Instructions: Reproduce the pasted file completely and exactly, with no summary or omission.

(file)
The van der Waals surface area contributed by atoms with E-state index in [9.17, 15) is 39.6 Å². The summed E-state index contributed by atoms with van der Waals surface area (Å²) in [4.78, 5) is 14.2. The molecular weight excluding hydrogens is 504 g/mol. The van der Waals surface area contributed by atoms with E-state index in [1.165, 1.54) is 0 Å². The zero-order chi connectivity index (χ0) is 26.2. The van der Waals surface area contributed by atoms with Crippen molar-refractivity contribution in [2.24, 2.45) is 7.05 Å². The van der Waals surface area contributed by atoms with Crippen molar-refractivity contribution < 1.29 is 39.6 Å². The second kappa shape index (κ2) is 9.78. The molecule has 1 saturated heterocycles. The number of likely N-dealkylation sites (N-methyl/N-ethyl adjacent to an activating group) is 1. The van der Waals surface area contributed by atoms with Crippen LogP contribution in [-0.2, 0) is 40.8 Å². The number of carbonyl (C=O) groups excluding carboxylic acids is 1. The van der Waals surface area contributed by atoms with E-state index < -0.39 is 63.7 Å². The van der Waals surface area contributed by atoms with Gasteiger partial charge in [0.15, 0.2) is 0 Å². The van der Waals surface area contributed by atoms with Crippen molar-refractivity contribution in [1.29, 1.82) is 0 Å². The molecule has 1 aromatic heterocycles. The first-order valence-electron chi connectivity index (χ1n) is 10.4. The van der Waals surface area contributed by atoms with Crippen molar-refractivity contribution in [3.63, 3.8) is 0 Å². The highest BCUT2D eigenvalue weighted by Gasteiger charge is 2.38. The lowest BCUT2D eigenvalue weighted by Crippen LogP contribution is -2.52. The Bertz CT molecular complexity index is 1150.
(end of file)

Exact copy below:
The van der Waals surface area contributed by atoms with E-state index in [9.17, 15) is 39.6 Å². The summed E-state index contributed by atoms with van der Waals surface area (Å²) in [4.78, 5) is 14.2. The molecular weight excluding hydrogens is 504 g/mol. The van der Waals surface area contributed by atoms with E-state index in [1.165, 1.54) is 0 Å². The zero-order chi connectivity index (χ0) is 26.2. The van der Waals surface area contributed by atoms with Crippen molar-refractivity contribution in [2.24, 2.45) is 7.05 Å². The van der Waals surface area contributed by atoms with Crippen molar-refractivity contribution < 1.29 is 39.6 Å². The second kappa shape index (κ2) is 9.78. The molecule has 1 saturated heterocycles. The number of likely N-dealkylation sites (N-methyl/N-ethyl adjacent to an activating group) is 1. The van der Waals surface area contributed by atoms with Crippen LogP contribution in [-0.2, 0) is 40.8 Å². The number of carbonyl (C=O) groups excluding carboxylic acids is 1. The van der Waals surface area contributed by atoms with E-state index < -0.39 is 63.7 Å². The van der Waals surface area contributed by atoms with Gasteiger partial charge in [0.15, 0.2) is 0 Å². The van der Waals surface area contributed by atoms with Crippen molar-refractivity contribution in [1.29, 1.82) is 0 Å². The molecule has 1 aromatic heterocycles. The first-order valence-electron chi connectivity index (χ1n) is 10.4. The van der Waals surface area contributed by atoms with Crippen molar-refractivity contribution in [3.63, 3.8) is 0 Å². The highest BCUT2D eigenvalue weighted by Gasteiger charge is 2.38. The lowest BCUT2D eigenvalue weighted by Crippen LogP contribution is -2.52. The Bertz CT molecular complexity index is 1150.